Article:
So I had my portable power source out to get the cord I use to charge my phone when a question popped up unbidden in my mind. When using jumper cables you generally hook up negative to negative and positive to positive because for 99% of cars on the road that’s what works. Then my questionably inquiring mind wanted to know (because I don’t know), what if you’re charging an older Ford? Back in the day they used positive ground instead of negative ground. So, would you hook up neg./neg. and pos./pos. or hot/hot and ground/ground? Then I remembered back in the day most electrical systems were 6 volt instead of 12 volt like most are now. Can you safely charge a 6 v. system from a 12 v. source? Then my mind really wandered: any issues with charging a car that has a generator instead of an alternator? Does any of this really matter? Would it help if I hooked up battery cables to my ears to generate some electrical activity in my brain?
On a positive ground car you hook up negative to the negative post first then the positive lead to the positive post.
It is extremely risky to jump a 6 volt system with 12 volts, it is possible for the 6 volt battery to explode, not to mention the possibility of causing damage to the 6 volt vehicles electrical components.
There was a series in either Popular Mechanics or Popular Science magazine In the 50s and 60s called (I think) Gus’ Garage which covered problems in a short story format. One of Gus’ customers did that.
What if one car is positive ground and the other car is negative ground?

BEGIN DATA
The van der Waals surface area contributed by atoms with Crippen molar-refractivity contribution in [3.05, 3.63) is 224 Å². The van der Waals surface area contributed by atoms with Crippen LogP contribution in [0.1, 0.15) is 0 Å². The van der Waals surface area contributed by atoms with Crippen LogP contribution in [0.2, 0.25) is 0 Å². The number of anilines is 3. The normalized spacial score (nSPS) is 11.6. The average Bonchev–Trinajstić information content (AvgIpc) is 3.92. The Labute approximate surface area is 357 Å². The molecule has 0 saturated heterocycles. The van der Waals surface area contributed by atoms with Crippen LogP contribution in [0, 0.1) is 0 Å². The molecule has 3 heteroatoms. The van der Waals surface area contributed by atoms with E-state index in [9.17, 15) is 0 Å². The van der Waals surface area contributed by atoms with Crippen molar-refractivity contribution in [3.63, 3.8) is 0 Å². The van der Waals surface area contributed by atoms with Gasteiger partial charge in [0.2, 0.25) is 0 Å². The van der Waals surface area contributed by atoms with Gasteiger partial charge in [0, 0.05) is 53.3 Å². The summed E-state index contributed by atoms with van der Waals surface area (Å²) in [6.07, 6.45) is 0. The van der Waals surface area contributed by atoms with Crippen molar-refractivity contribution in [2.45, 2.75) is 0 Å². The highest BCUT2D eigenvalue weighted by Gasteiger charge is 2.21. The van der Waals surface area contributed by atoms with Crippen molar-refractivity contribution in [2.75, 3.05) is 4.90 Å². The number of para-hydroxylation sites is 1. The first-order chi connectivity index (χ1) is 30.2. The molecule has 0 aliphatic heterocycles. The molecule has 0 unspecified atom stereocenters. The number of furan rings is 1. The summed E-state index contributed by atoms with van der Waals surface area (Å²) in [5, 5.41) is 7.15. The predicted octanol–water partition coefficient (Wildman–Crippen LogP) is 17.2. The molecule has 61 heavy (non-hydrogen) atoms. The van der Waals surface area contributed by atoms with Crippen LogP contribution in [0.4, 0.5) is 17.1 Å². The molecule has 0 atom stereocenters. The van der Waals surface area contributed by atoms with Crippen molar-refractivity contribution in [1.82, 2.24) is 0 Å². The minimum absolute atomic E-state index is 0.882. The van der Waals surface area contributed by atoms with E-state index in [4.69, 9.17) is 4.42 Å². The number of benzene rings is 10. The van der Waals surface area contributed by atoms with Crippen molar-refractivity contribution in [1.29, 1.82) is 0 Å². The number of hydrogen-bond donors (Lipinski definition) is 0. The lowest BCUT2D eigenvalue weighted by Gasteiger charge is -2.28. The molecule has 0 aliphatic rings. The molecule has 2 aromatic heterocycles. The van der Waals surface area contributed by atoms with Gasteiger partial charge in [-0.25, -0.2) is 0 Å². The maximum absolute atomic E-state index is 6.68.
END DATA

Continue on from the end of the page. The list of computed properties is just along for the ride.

And your last connection shouldn’t be to a battery post.
No, but you can boost a weak battery with a 12v source to get a car started. But you don’t want to charge it with a 12v source. Too much voltage drop, too much heat, battery can explode as others have posted.
No. As long as both are the same voltage. An alternator is just a more effective way of creating electrical power.
When dealing with a neg ground car to positive ground car you must make sure cars are not touching. Hook up jumper cables to posts of the dead/low battery first. Then to the donor car, ground side last. Though jumper cable manufacturers usually instruct you to attach the ground cable to a ground point rather than the battery post, back on the rare occasion when I might jump a battery I preferred attaching directly To the terminals. Last hookup is to the donor car ground whether to the battery post or chassis.
But I do not jump start any vehicle scene the early 70s, too many systems that can be harmed.
Negative to negative, positive to positive, regardless. I wouldn’t jump a 6v with a 12v.
Thank you all for the information. It’s not too likely that I’ll be in some parking lot when I run into someone needing a jump start for his bone stock 1950 Ford, but it’s nice to know I’ll be able to help in the off chance I do.
Lol, other positive ground cars out there, but you probably have to go to a classic car show to see them. I think the Brits continued with positive ground into the 60s.